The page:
To hate being gay?

(177 Posts)
DixieGoesToHollywood Thu 02-Jan-14 10:57:33

I know this seems rather self indulgent and is probably a bit of a non issue but it's something I just can't get out of my head.

I am a lesbian and unfortunately can't change that, much as I would love to be straight.

I feel like I can't cope with the people who make comments in the street (not all the time, but on the odd occasion) and shout at me and DP that we are disgusting. I hate the way I have to correct people when they assume my DP is a man and they always pretend not to be shocked but sometimes you can tell they're thinking "oh my god, didn't have her down as a lesbian" grin.

I'm worried that my future children will be bullied and that other parents won't want to hang round with me and DP.

I guess I'm worried that homophobia is still around and I honestly wish I could be straight and just blend in. I hate myself even more for being so ashamed.

RandyRudolf Thu 02-Jan-14 11:00:53

Never think that this is a non issue. You have every right to voice your feelings over this.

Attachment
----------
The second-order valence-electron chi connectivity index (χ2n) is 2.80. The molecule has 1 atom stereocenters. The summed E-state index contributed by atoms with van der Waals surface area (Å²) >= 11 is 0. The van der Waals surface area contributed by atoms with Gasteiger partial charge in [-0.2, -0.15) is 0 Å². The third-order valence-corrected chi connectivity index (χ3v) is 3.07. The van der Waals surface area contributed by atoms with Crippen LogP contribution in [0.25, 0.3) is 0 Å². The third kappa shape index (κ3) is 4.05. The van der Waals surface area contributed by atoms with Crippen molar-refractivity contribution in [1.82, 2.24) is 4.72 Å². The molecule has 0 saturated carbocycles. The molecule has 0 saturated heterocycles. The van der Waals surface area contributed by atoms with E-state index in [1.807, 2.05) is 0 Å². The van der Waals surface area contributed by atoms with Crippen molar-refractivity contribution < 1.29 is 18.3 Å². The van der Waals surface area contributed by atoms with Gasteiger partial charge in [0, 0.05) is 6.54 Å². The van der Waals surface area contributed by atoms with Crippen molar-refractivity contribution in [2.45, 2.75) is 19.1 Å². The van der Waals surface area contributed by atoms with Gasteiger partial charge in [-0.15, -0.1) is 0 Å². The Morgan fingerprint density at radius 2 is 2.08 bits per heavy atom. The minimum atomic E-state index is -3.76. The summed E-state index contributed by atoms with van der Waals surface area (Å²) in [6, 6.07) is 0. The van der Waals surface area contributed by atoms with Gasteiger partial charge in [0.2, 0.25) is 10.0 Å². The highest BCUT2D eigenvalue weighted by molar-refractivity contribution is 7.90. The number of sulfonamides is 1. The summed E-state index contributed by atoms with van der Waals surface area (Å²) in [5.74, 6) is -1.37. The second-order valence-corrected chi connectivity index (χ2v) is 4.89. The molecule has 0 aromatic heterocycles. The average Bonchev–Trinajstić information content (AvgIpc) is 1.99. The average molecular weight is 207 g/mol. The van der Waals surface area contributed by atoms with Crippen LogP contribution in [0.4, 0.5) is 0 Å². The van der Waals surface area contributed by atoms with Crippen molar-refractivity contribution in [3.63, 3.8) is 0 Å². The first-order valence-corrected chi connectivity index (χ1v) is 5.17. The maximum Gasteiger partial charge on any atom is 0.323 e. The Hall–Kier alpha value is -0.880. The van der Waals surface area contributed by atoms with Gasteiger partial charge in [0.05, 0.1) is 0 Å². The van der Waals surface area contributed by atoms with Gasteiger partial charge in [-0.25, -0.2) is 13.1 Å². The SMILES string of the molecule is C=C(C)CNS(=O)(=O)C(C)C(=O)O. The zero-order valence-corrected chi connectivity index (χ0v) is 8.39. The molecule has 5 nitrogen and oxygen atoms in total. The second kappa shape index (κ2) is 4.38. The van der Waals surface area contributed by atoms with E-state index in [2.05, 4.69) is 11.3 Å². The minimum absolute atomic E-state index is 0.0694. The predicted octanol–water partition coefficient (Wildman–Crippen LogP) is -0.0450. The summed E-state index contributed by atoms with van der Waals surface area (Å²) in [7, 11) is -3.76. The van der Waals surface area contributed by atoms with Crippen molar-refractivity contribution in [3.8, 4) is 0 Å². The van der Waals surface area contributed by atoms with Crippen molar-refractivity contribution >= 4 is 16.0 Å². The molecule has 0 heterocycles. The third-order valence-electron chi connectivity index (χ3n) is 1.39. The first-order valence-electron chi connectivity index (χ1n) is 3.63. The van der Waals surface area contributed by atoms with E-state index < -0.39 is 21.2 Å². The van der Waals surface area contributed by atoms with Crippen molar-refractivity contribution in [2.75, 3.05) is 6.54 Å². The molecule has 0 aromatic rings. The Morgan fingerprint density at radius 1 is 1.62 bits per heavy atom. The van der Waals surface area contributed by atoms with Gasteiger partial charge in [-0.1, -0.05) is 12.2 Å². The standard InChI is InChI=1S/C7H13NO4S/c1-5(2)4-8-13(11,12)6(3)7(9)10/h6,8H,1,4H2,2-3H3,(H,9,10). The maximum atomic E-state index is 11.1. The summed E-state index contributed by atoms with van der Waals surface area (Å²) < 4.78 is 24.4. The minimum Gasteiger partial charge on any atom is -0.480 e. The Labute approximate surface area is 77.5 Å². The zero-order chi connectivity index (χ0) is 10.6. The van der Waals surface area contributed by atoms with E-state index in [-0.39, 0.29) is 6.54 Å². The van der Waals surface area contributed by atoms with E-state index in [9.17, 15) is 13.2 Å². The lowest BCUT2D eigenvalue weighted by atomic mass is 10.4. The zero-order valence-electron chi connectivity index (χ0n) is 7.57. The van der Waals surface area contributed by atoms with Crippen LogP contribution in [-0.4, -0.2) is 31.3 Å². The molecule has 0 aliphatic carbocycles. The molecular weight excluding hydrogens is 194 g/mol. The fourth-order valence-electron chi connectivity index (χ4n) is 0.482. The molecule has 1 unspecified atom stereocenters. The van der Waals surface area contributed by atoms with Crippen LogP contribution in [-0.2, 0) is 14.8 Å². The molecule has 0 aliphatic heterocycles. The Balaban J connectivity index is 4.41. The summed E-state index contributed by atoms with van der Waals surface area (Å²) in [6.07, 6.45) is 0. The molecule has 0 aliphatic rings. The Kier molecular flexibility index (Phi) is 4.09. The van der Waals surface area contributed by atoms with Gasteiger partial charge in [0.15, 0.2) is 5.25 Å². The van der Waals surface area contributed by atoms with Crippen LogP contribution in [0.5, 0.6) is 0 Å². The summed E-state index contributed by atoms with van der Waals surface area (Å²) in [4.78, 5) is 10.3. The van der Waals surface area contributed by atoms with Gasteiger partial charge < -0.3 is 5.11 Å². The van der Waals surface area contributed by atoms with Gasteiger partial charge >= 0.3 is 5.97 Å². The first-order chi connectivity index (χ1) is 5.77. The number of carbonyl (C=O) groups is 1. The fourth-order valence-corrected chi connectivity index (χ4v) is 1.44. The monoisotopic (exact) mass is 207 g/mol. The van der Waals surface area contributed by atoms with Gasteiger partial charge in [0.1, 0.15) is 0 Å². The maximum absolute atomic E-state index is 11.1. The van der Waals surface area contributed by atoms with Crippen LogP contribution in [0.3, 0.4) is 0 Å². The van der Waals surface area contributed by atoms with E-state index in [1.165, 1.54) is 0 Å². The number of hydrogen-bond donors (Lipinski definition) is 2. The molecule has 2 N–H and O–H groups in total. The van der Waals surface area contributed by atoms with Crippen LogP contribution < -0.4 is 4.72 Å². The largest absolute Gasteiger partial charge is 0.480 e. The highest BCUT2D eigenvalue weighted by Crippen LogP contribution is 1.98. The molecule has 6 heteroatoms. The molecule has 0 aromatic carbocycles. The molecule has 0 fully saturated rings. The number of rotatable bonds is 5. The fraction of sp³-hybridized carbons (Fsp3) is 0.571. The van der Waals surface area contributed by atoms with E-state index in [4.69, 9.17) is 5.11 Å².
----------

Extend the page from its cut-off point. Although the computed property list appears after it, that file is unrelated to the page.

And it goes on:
FudgefaceMcZ Thu 02-Jan-14 11:02:16

sad I'm sorry you and DP are suffering this kind of stupid treatment by pathetic homophobes.

Do you think you might get chance to move somewhere more tolerant? I think the UK varies a lot in how many bigots there are- small towns etc are really bad for it whereas some places are a lot less 1950s-ish.

RandyRudolf Thu 02-Jan-14 11:02:55

Posted too early then!

Homophobia is well and truly still a big issue. I have friends, family and colleagues who in the right social situations are all politically correct yet when you're in private you can guarantee a 'joke' or a 'sneer' about someone gay, be it on TV or real life.

Fleta Thu 02-Jan-14 11:02:59

You poor, poor thing. Am I allowed to give you a very un-Mumsnetty hug?

I don't think anyone for a minute wouldn't want to have an easier ride and blend in. I don't think that's anything to be ashamed of.

I do have a private snigger when people say "well I wouldn't have thought she/he would be gay" - WHY?!

Hang in there x

phantomnamechanger Thu 02-Jan-14 11:03:17

are your own family accepting of you and DP? I just wonder where your "shame" and "wishing you were straight" stems from.

IMO life is too short for worrying what other people think - try to accept who you are and be happy. Anyone who has a problem is not worth worrying about.

MardyBra Thu 02-Jan-14 11:03:25

Sorry to hear you're having a having a rough time with prejudice. I think society is becoming more accepting, but it is a slow process, and some areas of the country are probably more gay-friendly than others.

Although you have a few nobbers who are causing you aggro, don't forget there is a silent accepting majority who are supportive.

Spottycurtains Thu 02-Jan-14 11:04:04